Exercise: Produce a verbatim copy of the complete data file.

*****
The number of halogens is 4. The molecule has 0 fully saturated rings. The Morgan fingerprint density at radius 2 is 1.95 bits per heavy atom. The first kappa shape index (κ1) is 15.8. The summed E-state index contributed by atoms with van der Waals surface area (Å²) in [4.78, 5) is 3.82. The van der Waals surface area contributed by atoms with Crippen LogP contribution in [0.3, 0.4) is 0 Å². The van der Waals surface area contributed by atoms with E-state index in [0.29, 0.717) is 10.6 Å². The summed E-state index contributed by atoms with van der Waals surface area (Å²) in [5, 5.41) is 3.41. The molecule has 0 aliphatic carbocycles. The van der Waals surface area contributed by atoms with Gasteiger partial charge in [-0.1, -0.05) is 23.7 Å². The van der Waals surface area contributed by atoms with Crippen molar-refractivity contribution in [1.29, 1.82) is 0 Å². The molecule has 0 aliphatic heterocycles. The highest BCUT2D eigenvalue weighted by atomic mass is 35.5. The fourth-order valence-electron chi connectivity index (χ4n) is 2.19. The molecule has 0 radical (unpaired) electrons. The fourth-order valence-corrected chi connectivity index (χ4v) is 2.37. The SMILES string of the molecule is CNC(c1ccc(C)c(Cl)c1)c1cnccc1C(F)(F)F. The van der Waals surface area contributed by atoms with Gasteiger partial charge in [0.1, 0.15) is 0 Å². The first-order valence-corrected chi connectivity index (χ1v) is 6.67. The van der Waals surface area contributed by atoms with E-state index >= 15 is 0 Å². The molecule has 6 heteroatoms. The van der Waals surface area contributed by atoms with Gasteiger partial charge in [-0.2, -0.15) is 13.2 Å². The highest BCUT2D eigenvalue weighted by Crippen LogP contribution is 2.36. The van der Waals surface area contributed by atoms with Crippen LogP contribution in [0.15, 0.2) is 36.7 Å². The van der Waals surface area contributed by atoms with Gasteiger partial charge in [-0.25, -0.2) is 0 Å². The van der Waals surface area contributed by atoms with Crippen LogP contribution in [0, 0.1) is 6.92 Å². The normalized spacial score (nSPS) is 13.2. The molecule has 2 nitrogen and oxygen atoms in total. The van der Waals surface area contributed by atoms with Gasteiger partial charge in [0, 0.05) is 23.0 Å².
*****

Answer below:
The number of halogens is 4. The molecule has 0 fully saturated rings. The Morgan fingerprint density at radius 2 is 1.95 bits per heavy atom. The first kappa shape index (κ1) is 15.8. The summed E-state index contributed by atoms with van der Waals surface area (Å²) in [4.78, 5) is 3.82. The van der Waals surface area contributed by atoms with Crippen LogP contribution in [0.3, 0.4) is 0 Å². The van der Waals surface area contributed by atoms with E-state index in [0.29, 0.717) is 10.6 Å². The summed E-state index contributed by atoms with van der Waals surface area (Å²) in [5, 5.41) is 3.41. The molecule has 0 aliphatic carbocycles. The van der Waals surface area contributed by atoms with Gasteiger partial charge in [-0.1, -0.05) is 23.7 Å². The van der Waals surface area contributed by atoms with Crippen molar-refractivity contribution in [1.29, 1.82) is 0 Å². The molecule has 0 aliphatic heterocycles. The highest BCUT2D eigenvalue weighted by atomic mass is 35.5. The fourth-order valence-electron chi connectivity index (χ4n) is 2.19. The molecule has 0 radical (unpaired) electrons. The fourth-order valence-corrected chi connectivity index (χ4v) is 2.37. The SMILES string of the molecule is CNC(c1ccc(C)c(Cl)c1)c1cnccc1C(F)(F)F. The van der Waals surface area contributed by atoms with Gasteiger partial charge in [0.1, 0.15) is 0 Å². The first-order valence-corrected chi connectivity index (χ1v) is 6.67. The van der Waals surface area contributed by atoms with E-state index >= 15 is 0 Å². The molecule has 6 heteroatoms. The van der Waals surface area contributed by atoms with Gasteiger partial charge in [-0.2, -0.15) is 13.2 Å². The highest BCUT2D eigenvalue weighted by Crippen LogP contribution is 2.36. The van der Waals surface area contributed by atoms with Crippen LogP contribution in [0.15, 0.2) is 36.7 Å². The van der Waals surface area contributed by atoms with Gasteiger partial charge in [-0.25, -0.2) is 0 Å². The van der Waals surface area contributed by atoms with Crippen LogP contribution in [0, 0.1) is 6.92 Å². The normalized spacial score (nSPS) is 13.2. The molecule has 2 nitrogen and oxygen atoms in total. The van der Waals surface area contributed by atoms with Gasteiger partial charge in [0, 0.05) is 23.0 Å².